James Rosenquist is world renowned for his large-scale paintings that combine images from advertising and mass media with vibrant color and abstraction. Rosenquist studied art at the University of Minnesota, and at the Art Students League in New York City. In the 1950s, he painted billboards to make money. In the 1960s, Rosenquist was included in several group exhibitions which established pop art as a movement. Rosenquist achieved international acclaim with his monumental painting F-111 (1964?65), often considered one of his most important works, which was first shown in 1965 at the Leo Castelli Gallery. His work has been exhibited widely in the United States, Canada, and Europe since 1968. The most recent touring exhibition of his work, James Rosenquist: A Retrospective, was organized by the Solomon R. Guggenheim Museum in 2003.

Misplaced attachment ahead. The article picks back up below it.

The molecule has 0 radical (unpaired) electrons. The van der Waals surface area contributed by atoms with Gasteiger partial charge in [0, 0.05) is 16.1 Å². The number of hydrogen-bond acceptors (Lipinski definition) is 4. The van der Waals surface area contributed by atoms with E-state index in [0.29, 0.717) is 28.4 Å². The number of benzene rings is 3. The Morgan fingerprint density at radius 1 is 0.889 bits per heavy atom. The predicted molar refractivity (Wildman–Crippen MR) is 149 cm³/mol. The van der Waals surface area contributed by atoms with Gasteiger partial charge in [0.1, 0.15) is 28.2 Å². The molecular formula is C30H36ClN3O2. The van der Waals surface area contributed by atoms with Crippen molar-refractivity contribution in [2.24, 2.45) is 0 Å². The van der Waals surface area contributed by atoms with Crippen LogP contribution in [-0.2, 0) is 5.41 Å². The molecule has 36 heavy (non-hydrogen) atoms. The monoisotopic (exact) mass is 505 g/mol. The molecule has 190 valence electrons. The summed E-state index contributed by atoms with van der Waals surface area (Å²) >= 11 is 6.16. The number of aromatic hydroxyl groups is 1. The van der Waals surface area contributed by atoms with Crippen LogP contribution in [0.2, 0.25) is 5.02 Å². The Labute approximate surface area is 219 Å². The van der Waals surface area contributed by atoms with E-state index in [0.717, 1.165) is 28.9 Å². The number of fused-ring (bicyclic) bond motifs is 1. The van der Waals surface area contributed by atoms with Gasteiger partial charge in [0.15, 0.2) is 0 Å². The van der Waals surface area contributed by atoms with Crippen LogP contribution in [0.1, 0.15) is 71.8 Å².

The Clarice Smith Distinguished Lectures in American Art, organized by the Smithsonian American Art Museum, are a forum for engaging the public in the creative experience and a discussion of what American art is today. Each year, the series offers new insights and perspectives by an artist, a critic, and a scholar. This annual series is made possible by the generosity of Clarice Smith. For information, please email [email protected] or visit the museum's Web site, www.AmericanArt.si.edu.
Added by cgraci on August 13, 2005